Nunatsiaq Online
NEWS: Nunavut June 14, 2017 - 10:00 am

Watch those tweets and Facebook posts, urges Nunavut MLA

"Any statements that we may post on the Internet will not be private and may represent how the world perceives us indefinitely”

BETH BROWN
Baker Lake MLA Simeon Mikkungwak asks Nunavummiut, June 6 in the Nunavut legislature, to be cautious about what they post publicly on social media. (PHOTO BY BETH BROWN)
Baker Lake MLA Simeon Mikkungwak asks Nunavummiut, June 6 in the Nunavut legislature, to be cautious about what they post publicly on social media. (PHOTO BY BETH BROWN)

Baker Lake MLA Simeon Mikkungwak used his member’s statement at the legislature last week to make a public service request: The next time you update your Facebook status or send out a tweet, please practice safe posting. 

“As our society becomes more technologically advanced, we also become more vulnerable in a number of ways. With the advent of cyberbullying and live streaming, it is now more important than ever for us to practice safe and responsible Internet use,” Mikkungwak said in his June 6 statement.

His warning comes following a few troubled incidents this spring—one involving an RCMP shooting and the other a school bomb scare—where social media played a role.

While social media allow people in Nunavut to connect with loved ones, share with their communities, sell and swap items and advertise local events, Mikkungwak told Nunatsiaq News later that he is concerned some users don’t realize their posts could be “borderline slanderous” or even considered “defamation of character or libel.”
“Anyone could access what you put on social media,” he said. “There were [posts] that I felt that were harmful for some Nunavut people to see.”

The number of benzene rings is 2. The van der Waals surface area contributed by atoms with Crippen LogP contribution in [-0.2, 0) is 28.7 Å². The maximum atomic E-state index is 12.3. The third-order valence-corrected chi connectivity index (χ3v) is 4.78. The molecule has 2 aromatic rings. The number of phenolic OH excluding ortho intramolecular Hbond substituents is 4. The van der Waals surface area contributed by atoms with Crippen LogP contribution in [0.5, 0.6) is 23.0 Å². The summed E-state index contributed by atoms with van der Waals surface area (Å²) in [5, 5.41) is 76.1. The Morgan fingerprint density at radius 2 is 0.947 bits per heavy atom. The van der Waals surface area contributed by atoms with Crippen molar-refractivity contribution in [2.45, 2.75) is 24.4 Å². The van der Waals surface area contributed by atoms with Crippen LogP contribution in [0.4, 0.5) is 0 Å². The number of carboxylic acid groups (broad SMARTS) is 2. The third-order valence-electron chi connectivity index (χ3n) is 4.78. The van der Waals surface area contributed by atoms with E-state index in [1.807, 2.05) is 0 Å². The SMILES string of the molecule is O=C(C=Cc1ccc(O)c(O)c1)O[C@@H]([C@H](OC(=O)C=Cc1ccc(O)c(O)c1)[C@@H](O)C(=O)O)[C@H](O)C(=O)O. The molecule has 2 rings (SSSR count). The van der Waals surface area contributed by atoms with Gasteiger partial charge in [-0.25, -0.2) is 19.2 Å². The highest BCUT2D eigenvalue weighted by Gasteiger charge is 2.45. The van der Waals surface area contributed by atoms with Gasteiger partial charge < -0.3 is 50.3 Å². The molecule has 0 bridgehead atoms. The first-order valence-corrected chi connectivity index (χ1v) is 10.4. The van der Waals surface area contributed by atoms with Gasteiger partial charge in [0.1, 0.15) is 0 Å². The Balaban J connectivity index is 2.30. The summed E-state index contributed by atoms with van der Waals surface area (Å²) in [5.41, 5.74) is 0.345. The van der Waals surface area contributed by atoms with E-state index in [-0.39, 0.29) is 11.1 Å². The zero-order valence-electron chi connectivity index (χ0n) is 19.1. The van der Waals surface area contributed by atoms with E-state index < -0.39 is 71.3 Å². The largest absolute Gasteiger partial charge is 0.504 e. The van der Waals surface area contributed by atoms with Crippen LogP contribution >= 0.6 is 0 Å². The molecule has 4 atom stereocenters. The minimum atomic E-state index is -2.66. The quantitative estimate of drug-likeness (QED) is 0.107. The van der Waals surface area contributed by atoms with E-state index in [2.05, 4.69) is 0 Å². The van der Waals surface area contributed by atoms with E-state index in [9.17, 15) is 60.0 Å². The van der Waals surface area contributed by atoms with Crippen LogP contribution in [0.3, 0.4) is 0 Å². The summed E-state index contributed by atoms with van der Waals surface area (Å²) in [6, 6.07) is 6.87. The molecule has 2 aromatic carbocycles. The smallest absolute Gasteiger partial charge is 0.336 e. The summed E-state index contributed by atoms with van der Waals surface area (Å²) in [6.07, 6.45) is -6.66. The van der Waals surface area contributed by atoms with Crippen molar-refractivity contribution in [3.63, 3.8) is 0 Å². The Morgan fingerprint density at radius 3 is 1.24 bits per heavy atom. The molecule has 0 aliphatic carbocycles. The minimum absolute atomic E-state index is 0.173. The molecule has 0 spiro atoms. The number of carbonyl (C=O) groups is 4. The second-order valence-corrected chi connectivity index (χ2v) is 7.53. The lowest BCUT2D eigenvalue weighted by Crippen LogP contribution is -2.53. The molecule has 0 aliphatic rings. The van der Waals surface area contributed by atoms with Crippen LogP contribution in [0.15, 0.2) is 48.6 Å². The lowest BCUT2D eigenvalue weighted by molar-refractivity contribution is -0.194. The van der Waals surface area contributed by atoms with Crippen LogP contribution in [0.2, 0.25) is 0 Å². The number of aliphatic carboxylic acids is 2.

Early in May, a man in Hall Beach died following a firearms-related confrontation with the police. Before his death, the 39-year-old man posted on his Facebook page “I hope you watch this suicide by cop.” The Facebook account has since become a memorial page.

Mikkungwak’s statement also pointed to the importance of checking your online privacy settings.

“I would like to remind our viewers that any statements that we may post on the Internet will not be private and may represent how the world perceives us indefinitely,” he said, urging people to “think hard” about potential consequences before posting comments, photos, or videos online.

In April, a Coral Harbour teacher had his contract terminated after he briefly posted an altered image of an ISIS beheading on a community Facebook page.

In the photo, the teacher replaced the head of American journalist James Foley with his own face and added a photo of a local woman, with whom he had previously been involved, beside the executioner.

The photo caused concern among parents and led to rumours of a bomb threat in the community.

An Internet safety guide from the Nunavut Teachers Association states, “don’t post information, comments or pictures that would be embarrassing if they appeared on the front page of a newspaper.”

Mikkungwak asked for the Government of Nunavut and the RCMP to increase efforts, “to educate the public on how to use the Internet and social media in a safe and responsible manner,” but he said he recognized they have limited control over a person’s behaviour online.

He also asked people in Nunavut to report harmful content to site administrators.

“I encourage all Nunavummiut to remain vigilant in keeping our communities safe in both the physical and virtual worlds,” he said.

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